U.S. officials can claim another “success” with their sanctions against Iran. A Russian-made Tupolev airplane crash-landed in Iran, injuring 42 passengers.
Those passengers were much luckier than those traveling on an Iranian flight to Armenia last summer. All 168 passengers were killed. That plane was Russian-built too.
Also last summer, another Iranian Russian-built plane skidded off a runway and caught fire, killing 16 passengers and injuring 21 more.
In February 2006 another Russian-built Iranian plane crash-landed, killing 29 passengers.
What do all those plane crashes have to do with the brutal sanctions that the U.S. government has been enforcing for several years against Iran?
According to an article about the latest crash in the Washington Post: , “U.S. sanctions against Iran have prevented it from buying new aircraft or spare parts from the West, forcing it to add to its aging fleet of Boeing and Airbus planes with aircraft from Russia and other former Soviet Union states.”
An article published a couple of weeks ago on Wired, entitled “Sanctions Keep Vintage Aircraft Flying in Iran” by Keith Barry, addressed the heart of the problem:
“Blocked from purchasing modern Western aircraft by economic sanctions in place since the 1979 Islamic Revolution, Iran’s domestic airlines rely on an aging fleet of planes that have largely disappeared from North American and European skies. As a result, what Havana is to old cars, Tehran is to old airplanes.”
The reference to Havana and old cars is to the 50-year U.S. sanctions/embargo against Cuba, which, operating in conjunction with Castro’s socialist economic system, has succeeded in squeezing the economic lifeblood out of the Cuban people.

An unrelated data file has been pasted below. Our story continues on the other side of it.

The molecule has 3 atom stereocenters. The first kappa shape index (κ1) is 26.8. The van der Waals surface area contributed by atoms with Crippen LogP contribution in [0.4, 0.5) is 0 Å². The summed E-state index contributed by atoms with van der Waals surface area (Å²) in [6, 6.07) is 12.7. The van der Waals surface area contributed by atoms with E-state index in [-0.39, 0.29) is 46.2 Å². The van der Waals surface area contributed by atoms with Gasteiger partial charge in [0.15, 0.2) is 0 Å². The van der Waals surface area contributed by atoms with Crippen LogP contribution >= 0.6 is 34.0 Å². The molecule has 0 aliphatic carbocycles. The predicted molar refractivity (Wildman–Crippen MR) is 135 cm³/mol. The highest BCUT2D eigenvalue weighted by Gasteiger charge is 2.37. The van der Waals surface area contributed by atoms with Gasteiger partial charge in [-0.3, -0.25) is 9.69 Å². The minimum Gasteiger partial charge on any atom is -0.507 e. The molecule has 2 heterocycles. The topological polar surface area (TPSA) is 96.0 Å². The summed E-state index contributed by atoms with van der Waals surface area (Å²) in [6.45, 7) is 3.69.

The sanctions against Iran also bring to mind the 11 years of brutal sanctions against Iraq, which succeeded in contributing to the deaths of hundreds of thousands of Iraqi children. Part of the reason for this was the same problem that afflicts the Iranian airliner fleet: the Iraqi sanctions precluded Iranian officials from acquiring the necessary equipment and parts to repair the water-and-sewage treatment plants that the U.S. government intentionally destroyed during the Persian Gulf War, with full knowledge of what effect that would have on the spread of infectious illnesses.
I would be remiss if I failed to point out the official mindset of Washington regarding the “success” of the Iraq sanctions, as reflected by the immortal statement of U.S. Ambassador to the UN Madeleine Albright, who told “Sixty Minutes” that the deaths of half-a-million Iraqi children were “worth it.”
The purpose of the U.S. sanctions against Iran? It’s the same as the sanctions against Cuba and Iraq: regime change — that is, the ouster of regimes that oppose the U.S. Empire and their replacement with regimes that will do the Empire’s bidding.
What happens if an Iranian who has lost his parents, spouse, children, or countrymen on any of those flights retaliates out of anger and rage with a terrorist strike against the United States? The official response of U.S. officials will be the same as it was after the 1993 terrorist attack on the World Trade Center and the 9/11 terrorist attacks: “We’re innocent! We’re innocent! The U.S. government is innocent. We have done nothing wrong. We’ve just been minding our own business. The terrorists are lying when they say they’re angry over losing their loved ones as a result of the sanctions we have imposed against Iran. Everyone knows that terrorists hate America for our freedom and religious values.”